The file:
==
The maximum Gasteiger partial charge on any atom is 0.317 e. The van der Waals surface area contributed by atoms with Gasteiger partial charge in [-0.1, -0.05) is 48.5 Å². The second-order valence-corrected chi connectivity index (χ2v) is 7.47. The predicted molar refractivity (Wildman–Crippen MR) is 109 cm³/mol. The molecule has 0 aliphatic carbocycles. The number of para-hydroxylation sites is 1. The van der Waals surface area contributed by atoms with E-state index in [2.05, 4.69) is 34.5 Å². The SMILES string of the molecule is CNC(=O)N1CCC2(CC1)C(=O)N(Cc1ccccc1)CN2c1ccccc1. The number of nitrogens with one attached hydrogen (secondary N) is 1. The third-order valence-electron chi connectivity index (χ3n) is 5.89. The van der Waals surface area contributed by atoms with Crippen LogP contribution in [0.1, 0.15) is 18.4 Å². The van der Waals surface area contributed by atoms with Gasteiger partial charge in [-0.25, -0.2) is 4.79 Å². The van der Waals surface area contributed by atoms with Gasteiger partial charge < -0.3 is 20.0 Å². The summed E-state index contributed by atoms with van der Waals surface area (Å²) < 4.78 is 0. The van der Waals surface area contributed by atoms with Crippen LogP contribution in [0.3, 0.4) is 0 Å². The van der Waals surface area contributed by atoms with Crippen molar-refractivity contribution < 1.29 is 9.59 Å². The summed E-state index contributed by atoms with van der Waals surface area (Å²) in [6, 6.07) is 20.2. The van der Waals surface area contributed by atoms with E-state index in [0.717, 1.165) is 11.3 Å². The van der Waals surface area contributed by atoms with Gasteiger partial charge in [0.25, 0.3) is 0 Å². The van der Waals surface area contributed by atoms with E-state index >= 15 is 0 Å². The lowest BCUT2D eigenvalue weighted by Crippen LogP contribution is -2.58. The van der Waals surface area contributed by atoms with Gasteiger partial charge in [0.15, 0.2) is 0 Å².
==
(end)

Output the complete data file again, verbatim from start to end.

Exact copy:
The maximum Gasteiger partial charge on any atom is 0.317 e. The van der Waals surface area contributed by atoms with Gasteiger partial charge in [-0.1, -0.05) is 48.5 Å². The second-order valence-corrected chi connectivity index (χ2v) is 7.47. The predicted molar refractivity (Wildman–Crippen MR) is 109 cm³/mol. The molecule has 0 aliphatic carbocycles. The number of para-hydroxylation sites is 1. The van der Waals surface area contributed by atoms with E-state index in [2.05, 4.69) is 34.5 Å². The SMILES string of the molecule is CNC(=O)N1CCC2(CC1)C(=O)N(Cc1ccccc1)CN2c1ccccc1. The number of nitrogens with one attached hydrogen (secondary N) is 1. The third-order valence-electron chi connectivity index (χ3n) is 5.89. The van der Waals surface area contributed by atoms with Crippen LogP contribution in [0.1, 0.15) is 18.4 Å². The van der Waals surface area contributed by atoms with Gasteiger partial charge in [-0.25, -0.2) is 4.79 Å². The van der Waals surface area contributed by atoms with Gasteiger partial charge < -0.3 is 20.0 Å². The summed E-state index contributed by atoms with van der Waals surface area (Å²) < 4.78 is 0. The van der Waals surface area contributed by atoms with Crippen LogP contribution in [0.3, 0.4) is 0 Å². The van der Waals surface area contributed by atoms with Crippen molar-refractivity contribution < 1.29 is 9.59 Å². The summed E-state index contributed by atoms with van der Waals surface area (Å²) in [6, 6.07) is 20.2. The van der Waals surface area contributed by atoms with E-state index in [0.717, 1.165) is 11.3 Å². The van der Waals surface area contributed by atoms with Gasteiger partial charge in [0.25, 0.3) is 0 Å². The van der Waals surface area contributed by atoms with E-state index >= 15 is 0 Å². The lowest BCUT2D eigenvalue weighted by Crippen LogP contribution is -2.58. The van der Waals surface area contributed by atoms with Gasteiger partial charge in [0.15, 0.2) is 0 Å².